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Indian restaurants

3,000 sq ft Wok in the Clouds [named WITC Soul Kitchen And Bar] — with seventeen years legacy and loyalists spanning bureaucrats, industrialists and artists — has opened in Connaught Place after successful innings in Rajouri Garden, Punjabi Bagh and Khan Market. So, is it a wonder that my friends and I were looking forward to cocktails and dinner… Walking in, we oberved the decor is stylish and quirky and the menu is a well conceived and executed result of fine-tuning, experimenting and pushing the envelope. There's a segregation of Indian classics, Chinese and continental cuisine… and when we saw Colonial era dishes starring in the Indian segment, we were smitten.


Perusing the voluminous menu, I sought help from Chef and he advised me to order 'Masala Gimlet' accompanied by 'Watermelon And Feta Cheese Salad'. The gin-based cocktail, laced with Indian spices, was potent and the fiery liquid instantly warmed me. And then the salad was served… in a watermelon. Packed with watermelon cubes and feta, the salad was refreshing and prepped our palate for the flavoursome starters and mains. Up first was 'Prawn Dynamite' — the jumbo prawns coated in a wasabi marinade, served in a martini glass, was indisputably the star of the meal. I've tried several variations but none of them have stood out or managed to come even close to what we had today. It was that good! The next dish served to us was 'Chicken Tikka Hara Pyaaz Mirchi' — it was so flavoursome I was afraid I'd eat my knife and fork as I rapidly consumed the aromatic spiced tikka. But, it paled in comparison to the dish that followed — 'Pomfret Fillet'. The presentation was superb and my friends and I deboned and polished it off within seconds! Rubbed with herbs and spices, the off- the- hook fresh pomfret was sumptuous. And just when we were sure nothing else could stand up to it, we were proved wrong. 'Crunchy Dahi Sticks', with its melt- in- the- mouth texture, was the perfect soul food. An absolute must-have for vegetarians!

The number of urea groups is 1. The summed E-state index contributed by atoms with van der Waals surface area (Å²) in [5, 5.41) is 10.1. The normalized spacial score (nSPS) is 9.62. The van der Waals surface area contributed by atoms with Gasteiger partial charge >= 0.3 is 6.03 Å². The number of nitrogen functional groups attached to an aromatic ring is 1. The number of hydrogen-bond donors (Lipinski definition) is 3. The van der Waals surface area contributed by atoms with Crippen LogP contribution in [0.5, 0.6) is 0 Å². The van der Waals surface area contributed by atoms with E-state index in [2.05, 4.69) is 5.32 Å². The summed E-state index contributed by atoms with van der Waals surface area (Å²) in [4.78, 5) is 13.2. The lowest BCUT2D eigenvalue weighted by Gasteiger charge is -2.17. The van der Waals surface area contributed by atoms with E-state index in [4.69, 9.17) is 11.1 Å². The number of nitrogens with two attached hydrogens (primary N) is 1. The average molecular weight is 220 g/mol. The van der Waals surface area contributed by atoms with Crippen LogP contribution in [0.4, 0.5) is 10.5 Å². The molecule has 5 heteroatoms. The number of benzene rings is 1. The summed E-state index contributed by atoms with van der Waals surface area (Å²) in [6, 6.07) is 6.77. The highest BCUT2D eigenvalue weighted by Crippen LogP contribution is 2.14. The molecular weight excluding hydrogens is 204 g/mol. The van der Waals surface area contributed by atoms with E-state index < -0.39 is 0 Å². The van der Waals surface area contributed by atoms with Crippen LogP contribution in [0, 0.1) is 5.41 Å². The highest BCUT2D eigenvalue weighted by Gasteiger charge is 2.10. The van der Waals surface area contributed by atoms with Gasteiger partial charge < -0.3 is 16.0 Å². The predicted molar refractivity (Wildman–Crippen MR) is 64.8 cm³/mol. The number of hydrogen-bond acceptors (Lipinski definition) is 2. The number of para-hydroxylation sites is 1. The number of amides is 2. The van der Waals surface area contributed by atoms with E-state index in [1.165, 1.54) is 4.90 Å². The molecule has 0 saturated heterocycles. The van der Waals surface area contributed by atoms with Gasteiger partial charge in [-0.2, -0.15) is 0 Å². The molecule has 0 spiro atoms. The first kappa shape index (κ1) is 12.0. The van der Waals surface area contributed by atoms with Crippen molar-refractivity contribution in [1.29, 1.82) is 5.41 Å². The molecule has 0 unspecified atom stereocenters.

Conversation and camaraderie flowed and then our entrees arrived. Up first was 'Railway Mutton Curry' and you could feel the excitement on our table; old dishes with a bit of history always fascinate me. The server explained it was a colonial-era dish that was first served in the dining carriages of long distance trains and it immediately brought to mind Burma teak cabins, plush interiors, servers in starched uniforms and railway mutton curry with spice levels toned to suit the palate of 'memsahibs'. Here, it was presented as sumptuous comfort food: the diced mutton in a thick sauce of red chilli, coriander seeds, brown onion and a dash of coconut milk was swooped up with the accompanying bread in no time, bringing with it a wave of memories of when I had it as a teenager in Kolkata… a dish I'll be back for pretty soon!! The next one was as intriguing. 'Dak Bungalow Chicken Curry' is another colonial-era recipe. This curry is said to have been prepared in dak bungalows or resting houses in Kolkata and Darjeeling where British government officials stopped overnight. During their stay, khansamas prepared meals with country style cooking ie steamed rice, dal, green salad, vegetables, chicken curry and dessert. The use of eggs and whole spices was the speciality in chicken curry. Here, too, the beautifully presented homestyle chicken curry went well with the steamed rice. Though we were content, satiated and almost purring, the team suggested we must try 'Prawn Patia' since we were all sea- foodies. A Parsee dish, the prawns were cooked with spices, herbs, jaggery and tamarind. It was hot, sweet and sour. Deelish!


The meal ended on a sweet note with a sumptuous Rose, Mango and Kesar kulfi platter. As we walked out into the moonlight, I couldn't help thinking that what works for WITC is that it retains the old-world charm of fine dining, the unhurried knowledgeable waiters, the attention and care given to diners with a sense of discreet familiarity. It's a great hangout for the young who want to broaden their culinary horizon and senior citizens who would go back in time with each forkful of the classics. Overall, the soul kitchen and bar offers a unique, interesting dining experience. Attention To Detail is key—right from the quirky interiors to the assortment of dishes; the meticulous preparation and presentation; and the warm service. It all combines to create a memorable meal that's laidback and fun. I’m sure it's going to continue its reign as a hotspot for diners and partygoers alike so I’m heading back there soon… aren't you?


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Block C Inner Circle
Connaught Place
New Delhi

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